If you got into Avatar: The Last Airbender, or revisited your love for it, thanks to its availability on Netflix this summer, congrats! It’s a good show. If you were hoping Netflix’s plans for a live-action remake were going to give you more Avatar to get excited about, we have some bad news. Few Hollywood projects are as cursed as attempts to make Avatar live action, and this one is seemingly no different. Michael Dante DiMartino, who created The Last Airbender and its sequel series, Korra, with Bryan Konietzko, has shared an open letter saying that the two of them are no longer involved in Netflix’s live-action series. “When Bryan and I signed on to the project in 2018, we were hired as executive producers and showrunners. In a joint announcement for the series, Netflix said that it was committed to honoring our vision for this retelling and to supporting us on creating the series,” DiMartino writes. “And we expressed how excited we were for the opportunity to be at the helm. Unfortunately, things did not go as we had hoped.” Konietzko made his own statement on Instagram, claiming that there was “no follow-through” on Netflix’s promise to support the creators’ vision, and that he felt it was a “negative and unsupportive environment.”
The Netflix series is the second attempt to translate Avatar from “hamburger anime” to live action, after M. Night Shyamalan’s disastrous 2010 film. That movie was criticized, among other failures, for its whitewashed cast, and when Netflix announced plans for its reboot in 2018, DiMartino and Konietzko touted the fact that the new series would feature “a culturally appropriate, non-whitewashed cast” (notably, most of the voice cast on the original series was also white). In his open letter, DiMartino does not elaborate on the creative differences that led to his split with Netflix but says that he “realized I couldn’t control the creative direction of the series, but I could control how I responded.” He insists that this is not the end of his involvement in the Avatar universe, and that “stories and characters are important to me and the renewed interest and excitement in Avatar and Korra has been inspiring to see,” but stresses that whatever direction the Netflix project is headed is not where he and Konietzko intended to go. “Netflix’s live-action adaptation of Avatar has the potential to be good. It might turn out to be a show many of you end up enjoying,” he writes. “But what I can be certain about is that whatever version ends up on-screen, it will not be what Bryan and I had envisioned or intended to make.”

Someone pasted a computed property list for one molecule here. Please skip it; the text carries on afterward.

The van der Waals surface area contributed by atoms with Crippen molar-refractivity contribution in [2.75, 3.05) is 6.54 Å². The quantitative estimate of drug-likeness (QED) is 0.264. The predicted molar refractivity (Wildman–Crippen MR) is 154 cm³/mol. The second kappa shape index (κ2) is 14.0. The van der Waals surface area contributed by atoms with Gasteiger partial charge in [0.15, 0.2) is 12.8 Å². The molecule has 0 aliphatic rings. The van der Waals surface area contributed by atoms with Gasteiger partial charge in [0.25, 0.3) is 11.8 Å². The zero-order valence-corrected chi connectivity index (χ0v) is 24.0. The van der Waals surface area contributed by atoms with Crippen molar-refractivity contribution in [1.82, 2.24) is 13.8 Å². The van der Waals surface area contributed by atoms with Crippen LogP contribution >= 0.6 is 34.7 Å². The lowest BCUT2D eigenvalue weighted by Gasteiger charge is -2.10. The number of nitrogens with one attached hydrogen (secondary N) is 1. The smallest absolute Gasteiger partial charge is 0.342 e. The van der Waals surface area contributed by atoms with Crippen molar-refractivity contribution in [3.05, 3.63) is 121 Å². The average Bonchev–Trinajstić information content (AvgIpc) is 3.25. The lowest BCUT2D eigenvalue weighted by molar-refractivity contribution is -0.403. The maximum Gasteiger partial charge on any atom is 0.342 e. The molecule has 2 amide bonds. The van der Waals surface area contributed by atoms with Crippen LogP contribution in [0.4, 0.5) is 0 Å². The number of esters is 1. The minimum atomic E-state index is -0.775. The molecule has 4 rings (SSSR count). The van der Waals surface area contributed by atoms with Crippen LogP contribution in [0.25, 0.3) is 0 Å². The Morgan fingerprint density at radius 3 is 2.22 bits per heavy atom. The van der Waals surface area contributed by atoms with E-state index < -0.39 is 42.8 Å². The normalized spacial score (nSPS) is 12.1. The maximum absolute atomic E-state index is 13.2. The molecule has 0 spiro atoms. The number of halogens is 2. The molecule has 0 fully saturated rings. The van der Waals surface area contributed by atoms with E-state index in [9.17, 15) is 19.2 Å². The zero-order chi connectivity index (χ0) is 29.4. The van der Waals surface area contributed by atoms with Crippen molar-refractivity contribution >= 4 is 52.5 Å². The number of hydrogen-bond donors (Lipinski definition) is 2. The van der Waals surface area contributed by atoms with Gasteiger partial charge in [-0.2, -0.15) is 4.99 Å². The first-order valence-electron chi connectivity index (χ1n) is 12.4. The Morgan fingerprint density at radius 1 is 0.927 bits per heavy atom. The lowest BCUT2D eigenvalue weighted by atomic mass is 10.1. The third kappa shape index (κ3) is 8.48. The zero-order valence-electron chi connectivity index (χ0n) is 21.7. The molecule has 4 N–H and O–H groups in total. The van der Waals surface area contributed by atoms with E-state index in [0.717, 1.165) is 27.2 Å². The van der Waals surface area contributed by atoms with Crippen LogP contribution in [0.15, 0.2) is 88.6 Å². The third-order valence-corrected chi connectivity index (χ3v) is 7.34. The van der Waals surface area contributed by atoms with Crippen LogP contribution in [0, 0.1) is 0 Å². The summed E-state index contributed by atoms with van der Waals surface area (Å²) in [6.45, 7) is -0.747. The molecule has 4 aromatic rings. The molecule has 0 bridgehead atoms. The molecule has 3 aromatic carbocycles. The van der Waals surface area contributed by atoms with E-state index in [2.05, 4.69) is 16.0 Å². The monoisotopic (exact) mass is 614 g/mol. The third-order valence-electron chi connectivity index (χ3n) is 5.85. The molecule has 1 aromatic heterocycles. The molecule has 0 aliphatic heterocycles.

A spokesperson for Netflix confirmed that Konietzko and DiMartino have left the project. “We have complete respect and admiration for Michael and Bryan and the story that they created in the Avatar animated series,” Netflix said in a statement. “Although they have chosen to depart the live-action project, we are confident in the creative team and their adaptation.”
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